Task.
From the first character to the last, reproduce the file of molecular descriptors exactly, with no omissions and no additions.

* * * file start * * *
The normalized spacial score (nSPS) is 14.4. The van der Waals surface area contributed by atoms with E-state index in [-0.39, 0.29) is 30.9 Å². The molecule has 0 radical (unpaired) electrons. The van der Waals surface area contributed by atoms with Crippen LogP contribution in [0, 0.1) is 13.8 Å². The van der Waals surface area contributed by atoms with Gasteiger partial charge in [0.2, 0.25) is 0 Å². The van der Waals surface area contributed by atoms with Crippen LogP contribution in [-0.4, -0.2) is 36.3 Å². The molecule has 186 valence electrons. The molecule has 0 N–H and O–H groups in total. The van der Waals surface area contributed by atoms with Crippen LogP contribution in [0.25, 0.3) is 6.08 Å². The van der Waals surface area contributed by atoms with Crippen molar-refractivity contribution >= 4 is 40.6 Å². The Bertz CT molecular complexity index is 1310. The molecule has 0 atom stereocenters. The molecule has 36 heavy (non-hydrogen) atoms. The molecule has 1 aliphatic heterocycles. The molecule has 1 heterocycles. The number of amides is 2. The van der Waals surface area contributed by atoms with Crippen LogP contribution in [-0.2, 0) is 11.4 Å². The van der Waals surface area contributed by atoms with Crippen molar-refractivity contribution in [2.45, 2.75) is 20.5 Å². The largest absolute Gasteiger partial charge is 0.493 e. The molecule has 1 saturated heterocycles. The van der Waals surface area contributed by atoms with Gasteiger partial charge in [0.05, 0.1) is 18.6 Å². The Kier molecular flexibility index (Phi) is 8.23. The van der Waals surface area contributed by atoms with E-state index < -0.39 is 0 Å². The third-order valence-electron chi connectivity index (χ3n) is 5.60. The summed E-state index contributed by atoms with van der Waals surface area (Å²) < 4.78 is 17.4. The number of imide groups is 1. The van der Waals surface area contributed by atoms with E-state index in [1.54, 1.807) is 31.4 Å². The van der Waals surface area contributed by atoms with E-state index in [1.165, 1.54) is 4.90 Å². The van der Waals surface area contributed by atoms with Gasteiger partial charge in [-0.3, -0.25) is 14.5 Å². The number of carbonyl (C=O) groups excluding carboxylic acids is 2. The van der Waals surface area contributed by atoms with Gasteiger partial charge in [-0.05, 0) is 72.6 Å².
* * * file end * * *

The normalized spacial score (nSPS) is 14.4. The van der Waals surface area contributed by atoms with E-state index in [-0.39, 0.29) is 30.9 Å². The molecule has 0 radical (unpaired) electrons. The van der Waals surface area contributed by atoms with Crippen LogP contribution in [0, 0.1) is 13.8 Å². The van der Waals surface area contributed by atoms with Gasteiger partial charge in [0.2, 0.25) is 0 Å². The van der Waals surface area contributed by atoms with Crippen LogP contribution in [-0.4, -0.2) is 36.3 Å². The molecule has 186 valence electrons. The molecule has 0 N–H and O–H groups in total. The van der Waals surface area contributed by atoms with Crippen LogP contribution in [0.25, 0.3) is 6.08 Å². The van der Waals surface area contributed by atoms with Crippen molar-refractivity contribution >= 4 is 40.6 Å². The Bertz CT molecular complexity index is 1310. The molecule has 0 atom stereocenters. The molecule has 36 heavy (non-hydrogen) atoms. The molecule has 1 aliphatic heterocycles. The molecule has 1 heterocycles. The number of amides is 2. The van der Waals surface area contributed by atoms with Crippen LogP contribution in [-0.2, 0) is 11.4 Å². The van der Waals surface area contributed by atoms with Crippen molar-refractivity contribution in [2.45, 2.75) is 20.5 Å². The largest absolute Gasteiger partial charge is 0.493 e. The molecule has 1 saturated heterocycles. The van der Waals surface area contributed by atoms with Gasteiger partial charge in [0.05, 0.1) is 18.6 Å². The Kier molecular flexibility index (Phi) is 8.23. The van der Waals surface area contributed by atoms with E-state index < -0.39 is 0 Å². The third-order valence-electron chi connectivity index (χ3n) is 5.60. The summed E-state index contributed by atoms with van der Waals surface area (Å²) < 4.78 is 17.4. The number of imide groups is 1. The van der Waals surface area contributed by atoms with E-state index in [1.54, 1.807) is 31.4 Å². The van der Waals surface area contributed by atoms with E-state index in [1.165, 1.54) is 4.90 Å². The van der Waals surface area contributed by atoms with Gasteiger partial charge in [-0.3, -0.25) is 14.5 Å². The number of carbonyl (C=O) groups excluding carboxylic acids is 2. The van der Waals surface area contributed by atoms with Gasteiger partial charge in [-0.05, 0) is 72.6 Å².